Lou Costello appeared in two episodes of HBO’s The Sopranos. Sort of.
New Jersey mob boss Tony Soprano of the DiMeo crime family used Paterson’s statue of the comedian as a meeting spot in two episodes; Paterson is Costello’s home town. In “Big Girls Don’t Cry,” Tony saw the recent import of Furio from Italy as an ignition to rearrange his familial paradigm. Costello’s statue, a New Jersey landmark, offered symbolism to a confab between Tony and Paul, a mobster who once worked for Tony’s father.
In his 2002 book The Sopranos on the Couch: The Ultimate Guide, Maurice Yacowar explained, “Furio’s arrival creates some possible problems for Tony. He coaxes Artie into providing a job front for Furio’s immigration, as master cheesemaker. Only later, meeting outside The Lou Costello Memorial, does Tony inform Paul. The site suggests the comical sidekick that Paulie fears he is becoming. Lou’s statue stands parallel behind Paulie in one shot, and looms over him, hat befouled, in another. But that is rather Pussy’s fate, as Tony promotes Paulie and Silvio and leaves Pussy to report to them.”
Tony met with rival boss Phil Leotardo at the Costello statue in “Cold Stones” to discuss the storm surrounding Vito Spatafore’s homosexuality. While this presented a problem for Tony and his old school associates, the issue went deeper for Phil—Vito is a cousin, hence, a betrayer of bloodline. Ultimately, two underlings beat Vito to death while Phil watches.
Costello’s statue portrays the rotund funnyman—one half of the comedy team Abbott & Costello, the duo responsible for “Who’s on First,” perhaps the greatest comedy routine ever—bearing a grin, wearing a derby, and casually resting a bat on his left shoulder. “Who’s on First” contains Costello feverishly trying to deduce the names of the players on a ball club, with Abbott trying to explain that Who’s on first, What’s on second, etc.
Another baseball reference appeared in the episode “Down Neck” during a flashback scene set in 1967, when Tony discovered that his uncle and his father—Corrado “Junior” Soprano and John “Johnny Boy” Soprano—operate in a criminal sphere of society. As Junior picks up Johnny Boy to begin their daily duties, he lauds a certain Yankee to his nephew: “Hey! Did ya hear the game last night? Joey Pepitone! Three RBI’s!”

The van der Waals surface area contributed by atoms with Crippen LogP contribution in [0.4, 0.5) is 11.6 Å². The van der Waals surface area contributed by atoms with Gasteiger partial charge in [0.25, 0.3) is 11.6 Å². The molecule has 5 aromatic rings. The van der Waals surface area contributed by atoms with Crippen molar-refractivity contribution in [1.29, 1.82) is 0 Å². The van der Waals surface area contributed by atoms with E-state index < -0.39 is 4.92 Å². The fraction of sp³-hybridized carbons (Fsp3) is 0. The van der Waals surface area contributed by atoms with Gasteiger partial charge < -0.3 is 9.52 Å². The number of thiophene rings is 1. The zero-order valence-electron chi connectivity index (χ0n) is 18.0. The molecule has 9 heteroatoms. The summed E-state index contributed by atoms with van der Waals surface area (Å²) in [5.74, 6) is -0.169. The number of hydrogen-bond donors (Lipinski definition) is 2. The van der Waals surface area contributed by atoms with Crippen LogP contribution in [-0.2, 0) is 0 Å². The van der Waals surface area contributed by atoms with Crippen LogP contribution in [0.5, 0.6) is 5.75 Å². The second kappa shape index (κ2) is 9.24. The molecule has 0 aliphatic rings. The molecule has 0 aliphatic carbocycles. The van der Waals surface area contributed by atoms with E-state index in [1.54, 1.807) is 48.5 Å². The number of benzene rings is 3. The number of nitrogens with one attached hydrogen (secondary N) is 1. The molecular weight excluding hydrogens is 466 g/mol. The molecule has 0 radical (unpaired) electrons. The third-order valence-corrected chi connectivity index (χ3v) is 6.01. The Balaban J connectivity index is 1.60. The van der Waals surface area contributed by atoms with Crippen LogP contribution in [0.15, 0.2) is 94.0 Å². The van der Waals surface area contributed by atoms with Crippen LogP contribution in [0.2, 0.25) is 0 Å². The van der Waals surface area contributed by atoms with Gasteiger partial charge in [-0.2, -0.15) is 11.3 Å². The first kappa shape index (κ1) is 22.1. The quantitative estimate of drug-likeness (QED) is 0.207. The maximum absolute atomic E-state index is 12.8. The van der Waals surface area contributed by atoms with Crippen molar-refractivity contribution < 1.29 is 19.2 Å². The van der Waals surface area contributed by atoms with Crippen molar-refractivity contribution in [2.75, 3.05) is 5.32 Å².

In addition to the Paterson site, New Jersey filming locations for The Sopranos included the Pulaski Skyway, the Asbury Park boardwalk, and Newark Penn Station.
The Sopranos burst onto television screens on January 10, 1999 with James Gandolfini playing Tony Soprano, a Garden State mafia don prone to panic attacks. In Variety, Phil Gallo wrote, “Gandolfini does a lot with body language, and his mood is nicely limned in virtually every scene; it can be summed up as a midlife crisis, yet it feels like so much more; life will never be the same. Eventually, Tony Soprano’s only comfortable with a handful of friends and his psychiatrist.”
Upon HBO’s rerunning the first season in the summer of 1999, Stephen Holden of the New York Times wrote, “‘The Sopranos,’ more than any American television in memory, looks, feels and sounds like real life. Watch any episode and you’re likely to come away with the queasy feeling of having consumed a greasy slice of late-90’s America with its surreal mature of prosperity and brutishness. Tony, a northern New Jersey mob boss in his early 40’s, isn’t an exotic evil king holed up in a fortified stone castle. He is a middle-class family man who, except for his occupation, is pretty much like the rest of us.”
The Sopranos finished its run in 2007.
A version of this article appeared on www.thesportspost.com on January 20, 2016.
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